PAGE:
A federal appeals court ruled that the Securities and Exchange Commission overstepped its authority in updating rules governing brokers who offer financial advice.
In a 2-1 decision, the U.S. Court of Appeals for the D.C. Circuit sided with the Financial Planning Association, which sued the SEC over its original 1999 proposal -- which was never actually adopted. The association said that the rule violated distinctions Congress intended to apply to brokers and investment advisers.
The court's ruling Friday vacated the commission’s rule, with the judges writing that the SEC lacked authority to give brokers a broad exemption from laws that apply to financial advisers.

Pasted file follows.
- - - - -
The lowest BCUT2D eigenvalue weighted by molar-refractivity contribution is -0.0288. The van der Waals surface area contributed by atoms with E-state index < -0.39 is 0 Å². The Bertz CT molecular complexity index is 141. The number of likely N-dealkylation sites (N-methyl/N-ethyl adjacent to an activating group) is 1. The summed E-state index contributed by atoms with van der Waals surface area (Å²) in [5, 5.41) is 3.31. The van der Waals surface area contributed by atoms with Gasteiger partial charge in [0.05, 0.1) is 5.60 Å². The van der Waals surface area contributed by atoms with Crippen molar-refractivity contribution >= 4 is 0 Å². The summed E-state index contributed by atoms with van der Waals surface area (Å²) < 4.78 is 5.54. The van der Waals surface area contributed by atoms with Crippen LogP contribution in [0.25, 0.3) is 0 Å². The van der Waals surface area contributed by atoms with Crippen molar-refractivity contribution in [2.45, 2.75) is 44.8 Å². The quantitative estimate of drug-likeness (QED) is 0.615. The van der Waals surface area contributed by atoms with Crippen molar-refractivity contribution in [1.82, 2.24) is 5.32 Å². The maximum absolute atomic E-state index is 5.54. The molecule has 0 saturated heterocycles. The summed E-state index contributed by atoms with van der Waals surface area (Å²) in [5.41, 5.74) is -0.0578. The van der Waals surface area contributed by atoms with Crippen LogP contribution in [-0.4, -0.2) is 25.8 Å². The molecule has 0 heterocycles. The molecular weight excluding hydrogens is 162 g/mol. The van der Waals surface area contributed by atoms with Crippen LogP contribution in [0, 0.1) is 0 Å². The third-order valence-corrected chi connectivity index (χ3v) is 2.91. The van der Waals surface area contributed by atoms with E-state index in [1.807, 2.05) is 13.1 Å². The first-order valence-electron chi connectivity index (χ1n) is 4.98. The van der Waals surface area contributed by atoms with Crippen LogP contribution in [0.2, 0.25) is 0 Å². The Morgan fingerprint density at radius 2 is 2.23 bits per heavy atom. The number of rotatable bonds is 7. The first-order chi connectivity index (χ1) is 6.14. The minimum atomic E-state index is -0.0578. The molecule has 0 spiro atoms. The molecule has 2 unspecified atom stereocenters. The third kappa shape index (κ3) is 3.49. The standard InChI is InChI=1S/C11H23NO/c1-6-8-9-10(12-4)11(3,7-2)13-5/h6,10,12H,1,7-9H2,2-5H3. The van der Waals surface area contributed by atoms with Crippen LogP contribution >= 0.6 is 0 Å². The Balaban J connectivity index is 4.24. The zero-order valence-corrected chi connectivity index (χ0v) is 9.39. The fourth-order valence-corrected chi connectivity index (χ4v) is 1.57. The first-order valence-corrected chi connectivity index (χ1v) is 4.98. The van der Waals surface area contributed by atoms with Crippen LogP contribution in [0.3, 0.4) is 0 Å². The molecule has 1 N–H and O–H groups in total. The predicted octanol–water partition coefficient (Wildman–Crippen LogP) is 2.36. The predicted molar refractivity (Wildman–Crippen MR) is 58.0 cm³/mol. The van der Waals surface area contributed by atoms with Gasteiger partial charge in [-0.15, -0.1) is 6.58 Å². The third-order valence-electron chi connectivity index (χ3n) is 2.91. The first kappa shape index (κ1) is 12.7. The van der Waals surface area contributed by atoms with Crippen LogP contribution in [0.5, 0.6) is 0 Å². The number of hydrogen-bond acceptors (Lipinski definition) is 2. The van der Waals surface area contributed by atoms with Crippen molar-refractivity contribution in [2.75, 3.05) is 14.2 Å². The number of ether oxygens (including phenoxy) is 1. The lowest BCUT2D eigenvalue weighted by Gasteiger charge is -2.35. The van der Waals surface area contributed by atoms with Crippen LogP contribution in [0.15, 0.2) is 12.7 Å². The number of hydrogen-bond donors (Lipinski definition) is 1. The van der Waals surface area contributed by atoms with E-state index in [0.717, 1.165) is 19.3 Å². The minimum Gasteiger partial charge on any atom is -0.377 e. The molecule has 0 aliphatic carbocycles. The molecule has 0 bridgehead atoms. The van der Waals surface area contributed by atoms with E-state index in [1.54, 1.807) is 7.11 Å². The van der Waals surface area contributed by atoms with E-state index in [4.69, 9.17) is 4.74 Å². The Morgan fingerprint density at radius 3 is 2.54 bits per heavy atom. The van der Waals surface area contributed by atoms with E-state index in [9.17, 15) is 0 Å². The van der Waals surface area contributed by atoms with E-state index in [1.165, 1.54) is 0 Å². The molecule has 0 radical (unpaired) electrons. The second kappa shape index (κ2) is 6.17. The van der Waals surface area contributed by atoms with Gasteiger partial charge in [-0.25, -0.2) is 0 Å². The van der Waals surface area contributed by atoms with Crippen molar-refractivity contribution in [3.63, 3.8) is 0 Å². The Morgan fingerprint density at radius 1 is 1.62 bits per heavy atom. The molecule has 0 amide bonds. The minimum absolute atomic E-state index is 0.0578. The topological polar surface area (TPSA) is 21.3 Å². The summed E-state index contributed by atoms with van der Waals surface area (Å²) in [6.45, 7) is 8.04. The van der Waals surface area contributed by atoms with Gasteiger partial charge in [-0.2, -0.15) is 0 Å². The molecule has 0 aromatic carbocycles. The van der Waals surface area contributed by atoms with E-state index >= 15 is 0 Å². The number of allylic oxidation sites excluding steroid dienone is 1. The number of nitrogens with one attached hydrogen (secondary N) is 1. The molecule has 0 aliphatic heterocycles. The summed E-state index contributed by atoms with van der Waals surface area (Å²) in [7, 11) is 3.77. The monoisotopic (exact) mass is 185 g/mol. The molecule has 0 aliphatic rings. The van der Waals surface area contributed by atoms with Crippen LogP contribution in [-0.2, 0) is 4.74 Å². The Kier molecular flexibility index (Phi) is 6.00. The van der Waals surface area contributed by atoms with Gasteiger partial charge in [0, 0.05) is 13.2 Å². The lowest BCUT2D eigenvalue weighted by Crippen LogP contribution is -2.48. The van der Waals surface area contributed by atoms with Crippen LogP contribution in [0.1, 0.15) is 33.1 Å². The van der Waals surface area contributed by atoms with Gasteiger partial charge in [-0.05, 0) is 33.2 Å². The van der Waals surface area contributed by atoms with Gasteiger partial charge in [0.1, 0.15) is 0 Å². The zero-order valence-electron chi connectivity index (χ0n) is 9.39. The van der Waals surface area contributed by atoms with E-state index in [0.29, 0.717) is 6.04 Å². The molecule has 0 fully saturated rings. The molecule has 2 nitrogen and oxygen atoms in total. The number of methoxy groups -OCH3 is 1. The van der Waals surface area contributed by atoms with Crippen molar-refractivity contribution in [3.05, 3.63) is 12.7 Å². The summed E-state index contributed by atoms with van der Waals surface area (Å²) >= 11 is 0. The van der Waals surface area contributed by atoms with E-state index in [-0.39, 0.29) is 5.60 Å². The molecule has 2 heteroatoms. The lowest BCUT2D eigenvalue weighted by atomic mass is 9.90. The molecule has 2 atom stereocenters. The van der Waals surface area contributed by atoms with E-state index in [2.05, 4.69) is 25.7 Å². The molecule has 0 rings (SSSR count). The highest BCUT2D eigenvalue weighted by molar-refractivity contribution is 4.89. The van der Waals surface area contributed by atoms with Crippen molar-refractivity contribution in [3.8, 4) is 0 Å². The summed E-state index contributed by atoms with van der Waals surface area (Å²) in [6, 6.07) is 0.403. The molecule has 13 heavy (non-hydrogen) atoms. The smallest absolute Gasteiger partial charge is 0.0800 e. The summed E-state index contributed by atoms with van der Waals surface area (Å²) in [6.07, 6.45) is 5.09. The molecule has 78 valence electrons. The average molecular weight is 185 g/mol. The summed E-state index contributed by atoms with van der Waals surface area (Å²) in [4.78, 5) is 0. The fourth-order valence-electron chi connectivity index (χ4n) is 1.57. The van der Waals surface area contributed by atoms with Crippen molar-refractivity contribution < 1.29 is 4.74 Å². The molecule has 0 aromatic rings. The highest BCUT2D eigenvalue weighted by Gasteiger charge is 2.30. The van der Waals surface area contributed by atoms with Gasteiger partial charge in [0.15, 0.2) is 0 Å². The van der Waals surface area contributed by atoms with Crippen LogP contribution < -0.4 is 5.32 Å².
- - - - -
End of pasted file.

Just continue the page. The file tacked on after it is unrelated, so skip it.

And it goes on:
In the years since the 1999 proposal, the SEC adopted has a rule clarifying when brokers were allowed to offer fee-based accounts to brokerage customers, and also seen the rejections of a rule requiring federal registration of hedge-fund advisors and a rule mandating that mutual-fund boards have an independent chairman.
Congress has said that brokers can offer financial advice, but only when it is solely incidental to their brokerage business and the brokers do not earn any special compensation for the advice.
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